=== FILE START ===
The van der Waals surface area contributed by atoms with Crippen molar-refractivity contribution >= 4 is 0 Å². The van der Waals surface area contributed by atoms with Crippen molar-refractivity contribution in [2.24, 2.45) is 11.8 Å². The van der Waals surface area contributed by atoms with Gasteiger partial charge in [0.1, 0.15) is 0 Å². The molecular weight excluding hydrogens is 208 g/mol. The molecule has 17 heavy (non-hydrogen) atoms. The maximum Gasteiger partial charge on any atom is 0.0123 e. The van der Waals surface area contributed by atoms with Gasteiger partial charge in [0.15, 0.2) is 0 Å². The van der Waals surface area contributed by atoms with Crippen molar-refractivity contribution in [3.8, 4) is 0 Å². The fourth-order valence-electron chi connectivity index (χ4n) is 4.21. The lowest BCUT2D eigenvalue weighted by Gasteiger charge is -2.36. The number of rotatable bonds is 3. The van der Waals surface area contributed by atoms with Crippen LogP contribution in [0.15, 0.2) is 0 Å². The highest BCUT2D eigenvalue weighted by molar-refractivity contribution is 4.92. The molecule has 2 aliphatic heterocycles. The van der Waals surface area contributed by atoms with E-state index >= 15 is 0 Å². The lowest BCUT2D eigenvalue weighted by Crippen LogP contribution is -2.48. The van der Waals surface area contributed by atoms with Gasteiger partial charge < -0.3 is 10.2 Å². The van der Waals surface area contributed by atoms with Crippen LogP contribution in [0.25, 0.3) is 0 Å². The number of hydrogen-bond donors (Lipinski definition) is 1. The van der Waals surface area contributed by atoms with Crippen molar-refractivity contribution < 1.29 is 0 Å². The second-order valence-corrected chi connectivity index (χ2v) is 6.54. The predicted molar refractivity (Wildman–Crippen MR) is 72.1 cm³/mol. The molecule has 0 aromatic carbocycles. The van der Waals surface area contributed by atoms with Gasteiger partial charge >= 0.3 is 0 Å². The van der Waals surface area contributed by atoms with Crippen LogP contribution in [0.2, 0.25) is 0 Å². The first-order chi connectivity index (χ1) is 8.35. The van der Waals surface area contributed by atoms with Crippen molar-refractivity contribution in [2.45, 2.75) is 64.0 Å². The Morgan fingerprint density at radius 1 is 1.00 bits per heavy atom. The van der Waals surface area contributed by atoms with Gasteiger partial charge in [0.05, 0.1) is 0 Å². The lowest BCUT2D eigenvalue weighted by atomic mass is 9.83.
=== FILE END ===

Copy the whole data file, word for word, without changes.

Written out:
The van der Waals surface area contributed by atoms with Crippen molar-refractivity contribution >= 4 is 0 Å². The van der Waals surface area contributed by atoms with Crippen molar-refractivity contribution in [2.24, 2.45) is 11.8 Å². The van der Waals surface area contributed by atoms with Gasteiger partial charge in [0.1, 0.15) is 0 Å². The molecular weight excluding hydrogens is 208 g/mol. The molecule has 17 heavy (non-hydrogen) atoms. The maximum Gasteiger partial charge on any atom is 0.0123 e. The van der Waals surface area contributed by atoms with Gasteiger partial charge in [0.15, 0.2) is 0 Å². The van der Waals surface area contributed by atoms with Crippen molar-refractivity contribution in [3.8, 4) is 0 Å². The fourth-order valence-electron chi connectivity index (χ4n) is 4.21. The lowest BCUT2D eigenvalue weighted by Gasteiger charge is -2.36. The number of rotatable bonds is 3. The van der Waals surface area contributed by atoms with Crippen LogP contribution in [0.15, 0.2) is 0 Å². The highest BCUT2D eigenvalue weighted by molar-refractivity contribution is 4.92. The molecule has 2 aliphatic heterocycles. The van der Waals surface area contributed by atoms with E-state index >= 15 is 0 Å². The lowest BCUT2D eigenvalue weighted by Crippen LogP contribution is -2.48. The van der Waals surface area contributed by atoms with Gasteiger partial charge < -0.3 is 10.2 Å². The van der Waals surface area contributed by atoms with Crippen LogP contribution in [0.25, 0.3) is 0 Å². The number of hydrogen-bond donors (Lipinski definition) is 1. The van der Waals surface area contributed by atoms with Crippen molar-refractivity contribution < 1.29 is 0 Å². The second-order valence-corrected chi connectivity index (χ2v) is 6.54. The predicted molar refractivity (Wildman–Crippen MR) is 72.1 cm³/mol. The molecule has 0 aromatic carbocycles. The van der Waals surface area contributed by atoms with Gasteiger partial charge >= 0.3 is 0 Å². The van der Waals surface area contributed by atoms with Crippen LogP contribution in [0.2, 0.25) is 0 Å². The first-order chi connectivity index (χ1) is 8.35. The van der Waals surface area contributed by atoms with Crippen molar-refractivity contribution in [2.45, 2.75) is 64.0 Å². The Morgan fingerprint density at radius 1 is 1.00 bits per heavy atom. The van der Waals surface area contributed by atoms with Gasteiger partial charge in [0.05, 0.1) is 0 Å². The lowest BCUT2D eigenvalue weighted by atomic mass is 9.83.